www.billbachmann.com


Post Comment

You must log in to post comments.

Stay Connected

Sign up to receive our FREE weekly email listing new stories posted.

Follow Us

Free Stuff

Future Of Stock Photography
If you’re a photographer that counts on the licensing of stock images to provide a portion of your annual income the following are a few stories you should read. In the past decade stock photography ...
Read More
Blockchain Stories
The opening session at this year’s CEPIC Congress in Berlin on May 30, 2018 is entitled “Can Blockchain be applied to the Photo Industry?” For those who would like to know more about the existing blo...
Read More
2017 Stories Worth Reviewing
The following are links to some 2017 and early 2018 stories that might be worth reviewing as we move into the new year.
Read More
Stories Related To Stock Photo Pricing
The following are links to stories that deal with stock photo pricing trends. Probably the biggest problem the industry has faced in recent years has been the steady decline in prices for the use of ...
Read More
Stock Photo Prices: The Future
This story is FREE. Feel free to pass it along to anyone interested in licensing their work as stock photography. On October 23rd at the DMLA 2017 Conference in New York there will be a panel discuss...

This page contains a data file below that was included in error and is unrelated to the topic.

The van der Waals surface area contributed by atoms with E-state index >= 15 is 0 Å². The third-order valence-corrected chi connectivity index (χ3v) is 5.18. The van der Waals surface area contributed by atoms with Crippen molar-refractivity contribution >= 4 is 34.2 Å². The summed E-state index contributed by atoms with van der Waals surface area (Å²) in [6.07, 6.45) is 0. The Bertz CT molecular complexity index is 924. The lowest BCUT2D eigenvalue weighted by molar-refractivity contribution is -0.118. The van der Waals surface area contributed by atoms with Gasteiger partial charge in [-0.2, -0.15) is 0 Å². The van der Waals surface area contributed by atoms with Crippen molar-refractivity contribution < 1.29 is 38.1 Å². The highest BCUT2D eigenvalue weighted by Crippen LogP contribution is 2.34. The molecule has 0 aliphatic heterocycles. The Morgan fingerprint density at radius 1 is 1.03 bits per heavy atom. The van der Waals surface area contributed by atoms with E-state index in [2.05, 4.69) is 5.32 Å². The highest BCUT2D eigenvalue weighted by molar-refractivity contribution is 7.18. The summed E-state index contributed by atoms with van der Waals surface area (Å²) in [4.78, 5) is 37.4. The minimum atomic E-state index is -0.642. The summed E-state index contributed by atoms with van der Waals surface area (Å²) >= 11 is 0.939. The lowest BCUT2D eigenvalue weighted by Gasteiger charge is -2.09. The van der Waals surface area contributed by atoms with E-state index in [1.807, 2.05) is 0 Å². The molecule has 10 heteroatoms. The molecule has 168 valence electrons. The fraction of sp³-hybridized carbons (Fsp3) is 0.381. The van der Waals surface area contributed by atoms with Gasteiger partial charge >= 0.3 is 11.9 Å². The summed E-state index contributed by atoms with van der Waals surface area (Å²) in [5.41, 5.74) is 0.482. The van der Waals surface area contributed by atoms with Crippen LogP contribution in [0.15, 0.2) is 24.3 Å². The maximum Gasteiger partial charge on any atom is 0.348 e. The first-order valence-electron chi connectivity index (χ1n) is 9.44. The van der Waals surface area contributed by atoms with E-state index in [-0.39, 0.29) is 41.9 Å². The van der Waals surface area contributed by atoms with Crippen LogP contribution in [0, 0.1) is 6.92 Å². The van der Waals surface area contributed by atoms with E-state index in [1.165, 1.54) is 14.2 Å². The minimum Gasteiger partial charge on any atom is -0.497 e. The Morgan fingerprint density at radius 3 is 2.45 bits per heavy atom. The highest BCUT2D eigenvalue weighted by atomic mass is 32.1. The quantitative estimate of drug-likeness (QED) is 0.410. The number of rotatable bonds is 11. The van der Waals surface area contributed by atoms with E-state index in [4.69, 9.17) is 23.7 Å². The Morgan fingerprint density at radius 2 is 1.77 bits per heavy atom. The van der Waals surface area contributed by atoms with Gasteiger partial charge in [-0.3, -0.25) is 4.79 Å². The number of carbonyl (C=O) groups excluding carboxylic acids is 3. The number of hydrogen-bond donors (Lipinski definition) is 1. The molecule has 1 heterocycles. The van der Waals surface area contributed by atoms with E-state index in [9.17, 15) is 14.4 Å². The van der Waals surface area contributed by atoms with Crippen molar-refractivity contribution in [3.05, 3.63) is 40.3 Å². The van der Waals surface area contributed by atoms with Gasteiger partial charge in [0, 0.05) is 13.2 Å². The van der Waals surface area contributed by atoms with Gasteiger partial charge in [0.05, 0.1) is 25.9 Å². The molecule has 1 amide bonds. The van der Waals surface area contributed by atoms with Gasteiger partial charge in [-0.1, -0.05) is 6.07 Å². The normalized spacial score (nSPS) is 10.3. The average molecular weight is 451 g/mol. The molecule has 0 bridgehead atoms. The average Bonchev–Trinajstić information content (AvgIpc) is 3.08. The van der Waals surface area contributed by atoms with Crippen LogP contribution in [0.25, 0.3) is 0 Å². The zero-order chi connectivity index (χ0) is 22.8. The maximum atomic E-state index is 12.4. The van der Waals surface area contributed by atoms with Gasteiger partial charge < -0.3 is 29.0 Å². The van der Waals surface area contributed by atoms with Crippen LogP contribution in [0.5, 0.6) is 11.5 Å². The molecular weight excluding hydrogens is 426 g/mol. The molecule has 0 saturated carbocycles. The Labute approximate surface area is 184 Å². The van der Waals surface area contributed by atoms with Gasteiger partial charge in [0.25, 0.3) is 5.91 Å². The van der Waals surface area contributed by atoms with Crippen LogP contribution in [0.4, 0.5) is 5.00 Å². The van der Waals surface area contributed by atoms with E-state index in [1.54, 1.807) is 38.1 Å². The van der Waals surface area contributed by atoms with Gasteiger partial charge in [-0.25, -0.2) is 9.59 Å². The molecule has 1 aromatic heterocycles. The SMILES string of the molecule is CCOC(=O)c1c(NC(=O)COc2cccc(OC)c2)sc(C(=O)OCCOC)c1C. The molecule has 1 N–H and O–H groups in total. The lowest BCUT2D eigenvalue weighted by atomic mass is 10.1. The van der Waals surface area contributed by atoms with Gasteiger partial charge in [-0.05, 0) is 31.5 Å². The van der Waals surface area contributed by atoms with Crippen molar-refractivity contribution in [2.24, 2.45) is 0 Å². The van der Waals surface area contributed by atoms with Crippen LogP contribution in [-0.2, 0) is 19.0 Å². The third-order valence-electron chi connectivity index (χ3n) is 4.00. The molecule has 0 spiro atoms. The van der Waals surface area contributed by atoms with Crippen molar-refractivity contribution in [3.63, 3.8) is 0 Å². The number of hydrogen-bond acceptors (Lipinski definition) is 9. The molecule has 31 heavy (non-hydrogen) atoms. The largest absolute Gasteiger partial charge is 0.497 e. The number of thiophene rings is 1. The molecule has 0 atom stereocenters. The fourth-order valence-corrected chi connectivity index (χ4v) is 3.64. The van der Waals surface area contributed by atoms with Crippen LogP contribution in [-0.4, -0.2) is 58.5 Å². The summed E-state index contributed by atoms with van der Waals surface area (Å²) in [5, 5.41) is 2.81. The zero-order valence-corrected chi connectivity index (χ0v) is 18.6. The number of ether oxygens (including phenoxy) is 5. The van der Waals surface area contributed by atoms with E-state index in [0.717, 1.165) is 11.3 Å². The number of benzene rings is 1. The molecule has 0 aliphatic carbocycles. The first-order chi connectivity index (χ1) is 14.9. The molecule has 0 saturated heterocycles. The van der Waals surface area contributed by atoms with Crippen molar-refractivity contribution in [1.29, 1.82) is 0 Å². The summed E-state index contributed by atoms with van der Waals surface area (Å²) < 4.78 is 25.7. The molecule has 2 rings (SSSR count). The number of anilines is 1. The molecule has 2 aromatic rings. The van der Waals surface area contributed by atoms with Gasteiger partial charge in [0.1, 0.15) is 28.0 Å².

Read More
Important Stock Photo Industry Issues
Here are links to recent stories that deal with three major issues for the stock photo industry – Revenue Growth Potential, Setting Bottom Line On Pricing and Future Production Sources.
Read More
Recent Stories – Summer 2016
If you’ve been shooting all summer and haven’t had time to keep up with your reading here are links to a few stories you might want to check out as we move into the fall. To begin, be sure to complet...
Read More
Corbis Acquisition by VCG/Getty Images
This story provides links to several stories that relate to the Visual China Group (VCG) acquisition of Corbis and the role Getty Images has been assigned in the transfer of Corbis assets to the Gett...
Read More
Finding The Right Image
Many think search will be solved with better Metadata. While metadata is important, there are limits to how far it can take the customer toward finding the right piece of content. This story provides...
Read More
Where Is The Stock Photo Industry Headed?
For new readers, or those who may have missed some of what I have written over the last few months, the following are a list of stories worth looking at to get a sense of where the industry is headed.
Read More

More from Free Stuff